Mohammad Jaber Kabbesh immigrated to the United States nearly two decades ago, leaving his native Syria in search of the best medical training in the world. He studied at universities in New York, Wisconsin and Missouri before settling in Sacramento in 2010. He said he was embraced by a nation of immigrants.
Kabbesh was hoping his brother would follow his path. Maher Kabbesh, his wife and two school-aged children live in Damascus, the capital of a country where an estimated 400,000 or more have been killed during a devastating civil war. For two years, the Kabbesh family has been trying to seek refuge in the United States and settle in Sacramento, like hundreds before them.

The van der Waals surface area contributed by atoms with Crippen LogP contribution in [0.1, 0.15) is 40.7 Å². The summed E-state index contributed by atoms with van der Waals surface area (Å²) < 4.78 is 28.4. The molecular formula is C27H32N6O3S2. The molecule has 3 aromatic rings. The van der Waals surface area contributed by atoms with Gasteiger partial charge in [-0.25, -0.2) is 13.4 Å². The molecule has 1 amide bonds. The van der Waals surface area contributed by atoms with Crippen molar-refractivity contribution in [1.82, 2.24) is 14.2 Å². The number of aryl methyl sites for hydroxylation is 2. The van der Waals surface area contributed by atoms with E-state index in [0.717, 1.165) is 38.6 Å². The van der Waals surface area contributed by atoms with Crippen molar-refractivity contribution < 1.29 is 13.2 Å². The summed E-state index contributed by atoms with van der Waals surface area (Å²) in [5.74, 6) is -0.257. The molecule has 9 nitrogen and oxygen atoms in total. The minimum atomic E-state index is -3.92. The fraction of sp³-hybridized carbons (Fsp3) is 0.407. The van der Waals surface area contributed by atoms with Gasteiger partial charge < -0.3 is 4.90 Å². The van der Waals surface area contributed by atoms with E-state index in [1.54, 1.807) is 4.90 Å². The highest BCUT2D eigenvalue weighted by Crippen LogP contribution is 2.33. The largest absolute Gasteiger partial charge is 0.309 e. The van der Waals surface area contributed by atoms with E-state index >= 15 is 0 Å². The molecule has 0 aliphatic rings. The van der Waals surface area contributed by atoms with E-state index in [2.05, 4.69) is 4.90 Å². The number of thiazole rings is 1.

“Honestly, I think that hope is not real anymore,” Mohammad Kabbesh said Saturday.
Profound impacts are being felt around the world due to President Donald Trump’s executive order suspending the entry of all international refugees into the U.S. for 120 days. The order also indefinitely blocked refugees from Syria and banned travelers from six other predominantly Muslim nations for 90 days. The order’s impact is being felt particularly hard in Sacramento, one of the country’s top destinations for refugees and among the most ethnically diverse cities in the United States.
About 370 Syrian refugees settled in Sacramento during 2015 and 2016, placing the city among the top 10 destinations for Syrians in the U.S., according to the U.S. Department of State. Another 25 Syrian refugees arrived in Fair Oaks during that period.